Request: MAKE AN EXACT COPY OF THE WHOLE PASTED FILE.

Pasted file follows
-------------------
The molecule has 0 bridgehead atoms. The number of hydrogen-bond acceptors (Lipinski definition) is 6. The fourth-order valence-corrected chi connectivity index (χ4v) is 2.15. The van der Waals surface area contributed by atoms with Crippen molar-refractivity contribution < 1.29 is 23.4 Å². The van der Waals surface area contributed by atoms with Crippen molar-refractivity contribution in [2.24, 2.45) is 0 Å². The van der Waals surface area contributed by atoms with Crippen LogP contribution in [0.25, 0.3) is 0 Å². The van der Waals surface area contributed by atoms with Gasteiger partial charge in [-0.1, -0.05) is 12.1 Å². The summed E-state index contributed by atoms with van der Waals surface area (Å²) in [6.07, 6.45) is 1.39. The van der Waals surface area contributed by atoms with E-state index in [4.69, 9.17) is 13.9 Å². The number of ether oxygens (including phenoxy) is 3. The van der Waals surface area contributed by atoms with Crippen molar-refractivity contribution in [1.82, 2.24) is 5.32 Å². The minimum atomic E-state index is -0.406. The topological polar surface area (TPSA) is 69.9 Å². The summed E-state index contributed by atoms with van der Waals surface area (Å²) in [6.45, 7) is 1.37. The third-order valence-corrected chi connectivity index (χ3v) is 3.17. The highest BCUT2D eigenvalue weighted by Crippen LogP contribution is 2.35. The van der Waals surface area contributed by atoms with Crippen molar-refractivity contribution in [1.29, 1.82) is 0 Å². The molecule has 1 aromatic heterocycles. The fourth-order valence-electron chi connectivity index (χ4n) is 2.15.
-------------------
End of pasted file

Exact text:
The molecule has 0 bridgehead atoms. The number of hydrogen-bond acceptors (Lipinski definition) is 6. The fourth-order valence-corrected chi connectivity index (χ4v) is 2.15. The van der Waals surface area contributed by atoms with Crippen molar-refractivity contribution < 1.29 is 23.4 Å². The van der Waals surface area contributed by atoms with Crippen molar-refractivity contribution in [2.24, 2.45) is 0 Å². The van der Waals surface area contributed by atoms with Crippen LogP contribution in [0.25, 0.3) is 0 Å². The van der Waals surface area contributed by atoms with Gasteiger partial charge in [-0.1, -0.05) is 12.1 Å². The summed E-state index contributed by atoms with van der Waals surface area (Å²) in [6.07, 6.45) is 1.39. The van der Waals surface area contributed by atoms with E-state index in [4.69, 9.17) is 13.9 Å². The number of ether oxygens (including phenoxy) is 3. The van der Waals surface area contributed by atoms with Crippen molar-refractivity contribution in [1.82, 2.24) is 5.32 Å². The minimum atomic E-state index is -0.406. The topological polar surface area (TPSA) is 69.9 Å². The summed E-state index contributed by atoms with van der Waals surface area (Å²) in [6.45, 7) is 1.37. The third-order valence-corrected chi connectivity index (χ3v) is 3.17. The highest BCUT2D eigenvalue weighted by Crippen LogP contribution is 2.35. The van der Waals surface area contributed by atoms with Crippen molar-refractivity contribution in [1.29, 1.82) is 0 Å². The molecule has 1 aromatic heterocycles. The fourth-order valence-electron chi connectivity index (χ4n) is 2.15.